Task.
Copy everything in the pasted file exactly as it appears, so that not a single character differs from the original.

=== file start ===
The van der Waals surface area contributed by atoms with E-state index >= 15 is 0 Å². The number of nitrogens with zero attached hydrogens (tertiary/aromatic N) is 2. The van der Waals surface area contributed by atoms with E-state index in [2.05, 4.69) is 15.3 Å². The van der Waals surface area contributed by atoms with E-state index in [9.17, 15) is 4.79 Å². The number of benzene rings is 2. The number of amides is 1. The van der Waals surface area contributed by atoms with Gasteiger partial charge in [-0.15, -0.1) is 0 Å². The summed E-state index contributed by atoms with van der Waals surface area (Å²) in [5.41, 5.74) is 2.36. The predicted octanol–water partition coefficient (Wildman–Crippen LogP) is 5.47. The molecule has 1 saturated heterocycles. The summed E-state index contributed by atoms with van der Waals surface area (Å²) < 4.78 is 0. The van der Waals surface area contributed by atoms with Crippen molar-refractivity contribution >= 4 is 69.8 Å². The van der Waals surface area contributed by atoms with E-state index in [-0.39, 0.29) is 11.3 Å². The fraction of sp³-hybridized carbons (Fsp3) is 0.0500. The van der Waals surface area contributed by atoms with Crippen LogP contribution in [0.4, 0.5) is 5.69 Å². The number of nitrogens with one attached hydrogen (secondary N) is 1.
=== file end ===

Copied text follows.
The van der Waals surface area contributed by atoms with E-state index >= 15 is 0 Å². The number of nitrogens with zero attached hydrogens (tertiary/aromatic N) is 2. The van der Waals surface area contributed by atoms with E-state index in [2.05, 4.69) is 15.3 Å². The van der Waals surface area contributed by atoms with E-state index in [9.17, 15) is 4.79 Å². The number of benzene rings is 2. The number of amides is 1. The van der Waals surface area contributed by atoms with Gasteiger partial charge in [-0.15, -0.1) is 0 Å². The summed E-state index contributed by atoms with van der Waals surface area (Å²) in [5.41, 5.74) is 2.36. The predicted octanol–water partition coefficient (Wildman–Crippen LogP) is 5.47. The molecule has 1 saturated heterocycles. The summed E-state index contributed by atoms with van der Waals surface area (Å²) < 4.78 is 0. The van der Waals surface area contributed by atoms with Crippen molar-refractivity contribution >= 4 is 69.8 Å². The van der Waals surface area contributed by atoms with E-state index in [-0.39, 0.29) is 11.3 Å². The fraction of sp³-hybridized carbons (Fsp3) is 0.0500. The van der Waals surface area contributed by atoms with Crippen LogP contribution in [0.4, 0.5) is 5.69 Å². The number of nitrogens with one attached hydrogen (secondary N) is 1.